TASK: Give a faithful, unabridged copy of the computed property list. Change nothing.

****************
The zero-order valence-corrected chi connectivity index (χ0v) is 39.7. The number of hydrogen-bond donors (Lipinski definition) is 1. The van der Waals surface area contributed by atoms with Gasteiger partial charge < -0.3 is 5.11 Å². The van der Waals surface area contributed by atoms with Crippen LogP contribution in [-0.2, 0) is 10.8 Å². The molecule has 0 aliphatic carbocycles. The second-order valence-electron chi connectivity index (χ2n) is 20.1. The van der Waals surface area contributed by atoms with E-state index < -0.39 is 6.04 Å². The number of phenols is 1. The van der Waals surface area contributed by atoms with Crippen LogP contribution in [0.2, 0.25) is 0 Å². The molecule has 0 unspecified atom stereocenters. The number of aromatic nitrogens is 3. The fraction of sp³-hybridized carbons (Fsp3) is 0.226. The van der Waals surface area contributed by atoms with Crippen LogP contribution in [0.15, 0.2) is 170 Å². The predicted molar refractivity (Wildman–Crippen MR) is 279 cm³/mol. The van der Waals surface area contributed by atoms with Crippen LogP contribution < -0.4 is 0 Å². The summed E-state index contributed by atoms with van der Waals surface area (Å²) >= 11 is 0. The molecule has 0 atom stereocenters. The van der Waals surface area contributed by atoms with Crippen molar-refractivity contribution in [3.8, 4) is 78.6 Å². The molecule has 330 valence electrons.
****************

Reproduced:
The zero-order valence-corrected chi connectivity index (χ0v) is 39.7. The number of hydrogen-bond donors (Lipinski definition) is 1. The van der Waals surface area contributed by atoms with Gasteiger partial charge < -0.3 is 5.11 Å². The van der Waals surface area contributed by atoms with Crippen LogP contribution in [-0.2, 0) is 10.8 Å². The molecule has 0 aliphatic carbocycles. The second-order valence-electron chi connectivity index (χ2n) is 20.1. The van der Waals surface area contributed by atoms with E-state index < -0.39 is 6.04 Å². The number of phenols is 1. The van der Waals surface area contributed by atoms with Crippen LogP contribution in [0.2, 0.25) is 0 Å². The molecule has 0 unspecified atom stereocenters. The number of aromatic nitrogens is 3. The fraction of sp³-hybridized carbons (Fsp3) is 0.226. The van der Waals surface area contributed by atoms with Crippen LogP contribution in [0.15, 0.2) is 170 Å². The predicted molar refractivity (Wildman–Crippen MR) is 279 cm³/mol. The van der Waals surface area contributed by atoms with Crippen LogP contribution < -0.4 is 0 Å². The summed E-state index contributed by atoms with van der Waals surface area (Å²) >= 11 is 0. The molecule has 0 atom stereocenters. The van der Waals surface area contributed by atoms with Crippen molar-refractivity contribution in [3.8, 4) is 78.6 Å². The molecule has 330 valence electrons.